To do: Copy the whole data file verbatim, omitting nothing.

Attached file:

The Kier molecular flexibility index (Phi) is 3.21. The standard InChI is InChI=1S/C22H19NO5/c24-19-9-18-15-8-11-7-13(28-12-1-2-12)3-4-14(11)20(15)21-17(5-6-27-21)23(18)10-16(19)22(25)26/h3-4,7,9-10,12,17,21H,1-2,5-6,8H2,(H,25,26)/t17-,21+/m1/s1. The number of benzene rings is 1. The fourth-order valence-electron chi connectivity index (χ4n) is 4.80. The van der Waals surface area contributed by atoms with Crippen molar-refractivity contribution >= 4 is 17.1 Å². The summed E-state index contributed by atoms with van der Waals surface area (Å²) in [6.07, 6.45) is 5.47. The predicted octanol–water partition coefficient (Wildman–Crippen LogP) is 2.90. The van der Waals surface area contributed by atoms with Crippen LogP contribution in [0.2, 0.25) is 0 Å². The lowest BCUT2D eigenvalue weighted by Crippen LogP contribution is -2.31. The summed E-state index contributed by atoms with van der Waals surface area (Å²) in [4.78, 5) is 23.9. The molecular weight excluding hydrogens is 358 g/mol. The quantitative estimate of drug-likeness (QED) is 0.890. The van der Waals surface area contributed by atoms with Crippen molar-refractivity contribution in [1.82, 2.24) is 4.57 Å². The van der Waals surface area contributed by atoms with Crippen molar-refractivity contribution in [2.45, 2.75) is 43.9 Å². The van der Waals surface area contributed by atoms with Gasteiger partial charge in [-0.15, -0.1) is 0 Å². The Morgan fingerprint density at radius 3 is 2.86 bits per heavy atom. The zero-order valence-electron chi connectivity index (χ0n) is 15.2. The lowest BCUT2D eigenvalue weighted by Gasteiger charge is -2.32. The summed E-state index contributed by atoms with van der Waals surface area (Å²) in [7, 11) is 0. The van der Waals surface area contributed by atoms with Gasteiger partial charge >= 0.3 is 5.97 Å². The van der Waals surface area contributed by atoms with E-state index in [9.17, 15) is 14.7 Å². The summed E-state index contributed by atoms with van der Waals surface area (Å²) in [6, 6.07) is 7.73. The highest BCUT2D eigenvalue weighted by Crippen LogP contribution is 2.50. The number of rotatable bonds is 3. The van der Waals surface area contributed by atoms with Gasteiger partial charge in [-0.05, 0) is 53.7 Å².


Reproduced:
The Kier molecular flexibility index (Phi) is 3.21. The standard InChI is InChI=1S/C22H19NO5/c24-19-9-18-15-8-11-7-13(28-12-1-2-12)3-4-14(11)20(15)21-17(5-6-27-21)23(18)10-16(19)22(25)26/h3-4,7,9-10,12,17,21H,1-2,5-6,8H2,(H,25,26)/t17-,21+/m1/s1. The number of benzene rings is 1. The fourth-order valence-electron chi connectivity index (χ4n) is 4.80. The van der Waals surface area contributed by atoms with Crippen molar-refractivity contribution >= 4 is 17.1 Å². The summed E-state index contributed by atoms with van der Waals surface area (Å²) in [6.07, 6.45) is 5.47. The predicted octanol–water partition coefficient (Wildman–Crippen LogP) is 2.90. The van der Waals surface area contributed by atoms with Crippen LogP contribution in [0.2, 0.25) is 0 Å². The lowest BCUT2D eigenvalue weighted by Crippen LogP contribution is -2.31. The summed E-state index contributed by atoms with van der Waals surface area (Å²) in [4.78, 5) is 23.9. The molecular weight excluding hydrogens is 358 g/mol. The quantitative estimate of drug-likeness (QED) is 0.890. The van der Waals surface area contributed by atoms with Crippen molar-refractivity contribution in [1.82, 2.24) is 4.57 Å². The van der Waals surface area contributed by atoms with Crippen molar-refractivity contribution in [2.45, 2.75) is 43.9 Å². The van der Waals surface area contributed by atoms with Gasteiger partial charge in [-0.15, -0.1) is 0 Å². The Morgan fingerprint density at radius 3 is 2.86 bits per heavy atom. The zero-order valence-electron chi connectivity index (χ0n) is 15.2. The lowest BCUT2D eigenvalue weighted by Gasteiger charge is -2.32. The summed E-state index contributed by atoms with van der Waals surface area (Å²) in [7, 11) is 0. The van der Waals surface area contributed by atoms with Gasteiger partial charge >= 0.3 is 5.97 Å². The van der Waals surface area contributed by atoms with E-state index in [9.17, 15) is 14.7 Å². The summed E-state index contributed by atoms with van der Waals surface area (Å²) in [6, 6.07) is 7.73. The highest BCUT2D eigenvalue weighted by Crippen LogP contribution is 2.50. The number of rotatable bonds is 3. The van der Waals surface area contributed by atoms with Gasteiger partial charge in [-0.05, 0) is 53.7 Å².